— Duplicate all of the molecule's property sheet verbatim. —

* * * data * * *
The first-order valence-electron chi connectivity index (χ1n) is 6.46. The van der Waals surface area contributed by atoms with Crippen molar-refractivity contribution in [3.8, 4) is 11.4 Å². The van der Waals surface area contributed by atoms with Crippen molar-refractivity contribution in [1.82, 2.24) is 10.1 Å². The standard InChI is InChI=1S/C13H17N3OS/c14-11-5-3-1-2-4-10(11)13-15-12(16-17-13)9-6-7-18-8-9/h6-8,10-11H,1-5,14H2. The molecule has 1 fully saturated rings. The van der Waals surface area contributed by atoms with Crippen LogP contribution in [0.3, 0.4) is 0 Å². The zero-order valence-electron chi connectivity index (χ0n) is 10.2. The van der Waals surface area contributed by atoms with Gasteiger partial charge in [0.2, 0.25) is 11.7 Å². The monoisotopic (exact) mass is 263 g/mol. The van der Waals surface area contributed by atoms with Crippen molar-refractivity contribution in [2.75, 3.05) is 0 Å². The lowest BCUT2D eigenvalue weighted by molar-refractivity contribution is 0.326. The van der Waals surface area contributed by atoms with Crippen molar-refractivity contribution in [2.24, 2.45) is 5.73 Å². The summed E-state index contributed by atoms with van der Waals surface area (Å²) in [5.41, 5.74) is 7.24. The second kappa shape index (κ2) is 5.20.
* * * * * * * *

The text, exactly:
The first-order valence-electron chi connectivity index (χ1n) is 6.46. The van der Waals surface area contributed by atoms with Crippen molar-refractivity contribution in [3.8, 4) is 11.4 Å². The van der Waals surface area contributed by atoms with Crippen molar-refractivity contribution in [1.82, 2.24) is 10.1 Å². The standard InChI is InChI=1S/C13H17N3OS/c14-11-5-3-1-2-4-10(11)13-15-12(16-17-13)9-6-7-18-8-9/h6-8,10-11H,1-5,14H2. The molecule has 1 fully saturated rings. The van der Waals surface area contributed by atoms with Crippen LogP contribution in [0.3, 0.4) is 0 Å². The zero-order valence-electron chi connectivity index (χ0n) is 10.2. The van der Waals surface area contributed by atoms with Gasteiger partial charge in [0.2, 0.25) is 11.7 Å². The monoisotopic (exact) mass is 263 g/mol. The van der Waals surface area contributed by atoms with Crippen molar-refractivity contribution in [2.75, 3.05) is 0 Å². The lowest BCUT2D eigenvalue weighted by molar-refractivity contribution is 0.326. The van der Waals surface area contributed by atoms with Crippen molar-refractivity contribution in [2.24, 2.45) is 5.73 Å². The summed E-state index contributed by atoms with van der Waals surface area (Å²) in [5.41, 5.74) is 7.24. The second kappa shape index (κ2) is 5.20.